Ana Luísa Silva, Márcia Faria, and Paulo Matos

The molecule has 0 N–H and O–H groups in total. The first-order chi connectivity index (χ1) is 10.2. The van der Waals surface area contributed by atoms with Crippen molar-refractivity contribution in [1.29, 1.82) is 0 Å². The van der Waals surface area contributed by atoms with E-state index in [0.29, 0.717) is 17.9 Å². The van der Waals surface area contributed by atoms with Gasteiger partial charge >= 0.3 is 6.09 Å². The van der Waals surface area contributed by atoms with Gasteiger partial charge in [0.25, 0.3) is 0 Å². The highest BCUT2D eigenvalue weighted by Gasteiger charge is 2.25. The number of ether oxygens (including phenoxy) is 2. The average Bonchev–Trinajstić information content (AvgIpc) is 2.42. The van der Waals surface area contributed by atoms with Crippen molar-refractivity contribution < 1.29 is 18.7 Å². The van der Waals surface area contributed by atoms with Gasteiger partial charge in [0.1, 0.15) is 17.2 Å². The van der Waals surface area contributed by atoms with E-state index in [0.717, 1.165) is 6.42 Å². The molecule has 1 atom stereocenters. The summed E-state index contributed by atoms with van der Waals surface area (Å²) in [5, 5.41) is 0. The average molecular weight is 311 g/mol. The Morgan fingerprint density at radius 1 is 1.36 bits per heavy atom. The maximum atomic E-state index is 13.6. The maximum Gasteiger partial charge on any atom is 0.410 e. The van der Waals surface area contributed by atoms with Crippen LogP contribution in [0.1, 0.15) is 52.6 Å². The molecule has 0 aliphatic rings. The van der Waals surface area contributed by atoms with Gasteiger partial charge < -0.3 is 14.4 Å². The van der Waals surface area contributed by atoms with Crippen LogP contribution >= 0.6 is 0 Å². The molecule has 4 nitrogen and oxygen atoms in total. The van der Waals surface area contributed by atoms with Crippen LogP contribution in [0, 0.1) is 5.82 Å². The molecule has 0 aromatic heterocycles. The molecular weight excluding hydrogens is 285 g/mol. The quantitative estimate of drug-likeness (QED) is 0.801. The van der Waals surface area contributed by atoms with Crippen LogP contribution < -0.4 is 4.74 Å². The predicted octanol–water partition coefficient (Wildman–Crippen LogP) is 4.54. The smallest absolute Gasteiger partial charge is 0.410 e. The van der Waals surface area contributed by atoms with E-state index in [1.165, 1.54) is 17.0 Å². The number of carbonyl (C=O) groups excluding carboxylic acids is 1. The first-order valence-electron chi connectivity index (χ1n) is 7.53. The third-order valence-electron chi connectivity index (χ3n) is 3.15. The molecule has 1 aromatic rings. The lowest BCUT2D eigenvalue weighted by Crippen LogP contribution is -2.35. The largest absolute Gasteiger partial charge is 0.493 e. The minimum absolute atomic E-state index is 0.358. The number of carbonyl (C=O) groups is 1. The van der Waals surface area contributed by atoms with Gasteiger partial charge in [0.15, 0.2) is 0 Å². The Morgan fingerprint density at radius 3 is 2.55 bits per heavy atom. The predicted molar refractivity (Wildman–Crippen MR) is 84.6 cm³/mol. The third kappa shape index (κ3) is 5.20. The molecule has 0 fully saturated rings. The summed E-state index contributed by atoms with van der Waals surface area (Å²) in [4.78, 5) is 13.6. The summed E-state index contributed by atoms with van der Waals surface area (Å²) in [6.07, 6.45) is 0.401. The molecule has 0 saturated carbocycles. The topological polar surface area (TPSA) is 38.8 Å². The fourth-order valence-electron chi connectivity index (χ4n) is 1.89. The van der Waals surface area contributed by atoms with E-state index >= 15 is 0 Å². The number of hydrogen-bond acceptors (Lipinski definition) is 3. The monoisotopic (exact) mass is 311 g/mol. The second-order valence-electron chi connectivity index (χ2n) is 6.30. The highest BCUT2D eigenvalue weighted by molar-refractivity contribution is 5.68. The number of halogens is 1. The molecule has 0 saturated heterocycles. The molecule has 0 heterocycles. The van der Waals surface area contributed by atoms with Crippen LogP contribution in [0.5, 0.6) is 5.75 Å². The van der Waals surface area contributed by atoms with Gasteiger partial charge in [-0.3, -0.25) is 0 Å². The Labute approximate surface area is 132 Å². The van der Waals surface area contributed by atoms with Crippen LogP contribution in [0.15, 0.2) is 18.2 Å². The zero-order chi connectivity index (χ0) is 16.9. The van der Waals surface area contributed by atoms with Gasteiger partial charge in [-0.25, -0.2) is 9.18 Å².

The relationship between inflammation and cancer has been long recognized by the medical and scientific community. In the last decades, it has returned to the forefront of clinical oncology since a wealth of knowledge has been gathered about the cells, cytokines and physiological processes that are central to both inflammation and cancer. It is now robustly established that chronic inflammation can induce certain cancers but also that solid tumors, in turn, can initiate and perpetuate local inflammatory processes that foster tumor growth and dissemination. Inflammation is the hallmark of the innate immune response to tissue damage or infection, but also mediates the activation, expansion and recruitment to the tissues of cells and antibodies of the adaptive immune system. The functional integration of both components of the immune response is crucial to identify and subdue tumor development, progression and dissemination. When this tight control goes awry, altered cells can avoid the immune surveillance and even subvert the innate immunity to promote their full oncogenic transformation. In this chapter, we make a general overview of the most recent data linking the inflammatory process to cancer. We start with the overall inflammatory cues and processes that influence the relationship between tumor and the microenvironment that surrounds it and follow the ever-increasing complexity of processes that end up producing subtle changes in the splicing of certain genes to ascertain survival advantage to cancer cells.